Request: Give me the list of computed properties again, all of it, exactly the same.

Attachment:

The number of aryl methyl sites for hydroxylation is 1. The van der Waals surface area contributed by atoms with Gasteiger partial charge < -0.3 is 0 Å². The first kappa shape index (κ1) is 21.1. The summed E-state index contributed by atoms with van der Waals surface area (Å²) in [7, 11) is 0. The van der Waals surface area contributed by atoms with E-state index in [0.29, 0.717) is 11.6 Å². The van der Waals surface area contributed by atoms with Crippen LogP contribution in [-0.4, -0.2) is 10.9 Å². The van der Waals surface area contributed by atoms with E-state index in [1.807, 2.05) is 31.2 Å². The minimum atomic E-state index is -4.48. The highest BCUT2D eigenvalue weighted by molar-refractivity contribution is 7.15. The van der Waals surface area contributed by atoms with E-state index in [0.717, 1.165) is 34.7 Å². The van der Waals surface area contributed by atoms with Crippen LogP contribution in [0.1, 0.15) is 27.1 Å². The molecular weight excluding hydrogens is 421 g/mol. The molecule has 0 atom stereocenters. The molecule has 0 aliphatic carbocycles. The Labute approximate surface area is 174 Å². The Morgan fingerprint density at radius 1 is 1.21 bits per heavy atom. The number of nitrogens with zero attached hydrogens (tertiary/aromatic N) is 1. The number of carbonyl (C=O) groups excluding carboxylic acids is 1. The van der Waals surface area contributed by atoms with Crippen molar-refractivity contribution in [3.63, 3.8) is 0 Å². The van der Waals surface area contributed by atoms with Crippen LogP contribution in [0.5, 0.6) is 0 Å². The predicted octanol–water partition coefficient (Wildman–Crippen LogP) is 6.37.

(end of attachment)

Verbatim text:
The number of aryl methyl sites for hydroxylation is 1. The van der Waals surface area contributed by atoms with Gasteiger partial charge < -0.3 is 0 Å². The first kappa shape index (κ1) is 21.1. The summed E-state index contributed by atoms with van der Waals surface area (Å²) in [7, 11) is 0. The van der Waals surface area contributed by atoms with E-state index in [0.29, 0.717) is 11.6 Å². The van der Waals surface area contributed by atoms with Crippen LogP contribution in [-0.4, -0.2) is 10.9 Å². The van der Waals surface area contributed by atoms with E-state index in [1.807, 2.05) is 31.2 Å². The minimum atomic E-state index is -4.48. The highest BCUT2D eigenvalue weighted by molar-refractivity contribution is 7.15. The van der Waals surface area contributed by atoms with E-state index in [0.717, 1.165) is 34.7 Å². The van der Waals surface area contributed by atoms with Crippen LogP contribution in [0.1, 0.15) is 27.1 Å². The molecular weight excluding hydrogens is 421 g/mol. The molecule has 0 atom stereocenters. The molecule has 0 aliphatic carbocycles. The Labute approximate surface area is 174 Å². The Morgan fingerprint density at radius 1 is 1.21 bits per heavy atom. The number of nitrogens with zero attached hydrogens (tertiary/aromatic N) is 1. The number of carbonyl (C=O) groups excluding carboxylic acids is 1. The van der Waals surface area contributed by atoms with Crippen molar-refractivity contribution in [3.63, 3.8) is 0 Å². The van der Waals surface area contributed by atoms with Crippen LogP contribution in [0.5, 0.6) is 0 Å². The predicted octanol–water partition coefficient (Wildman–Crippen LogP) is 6.37.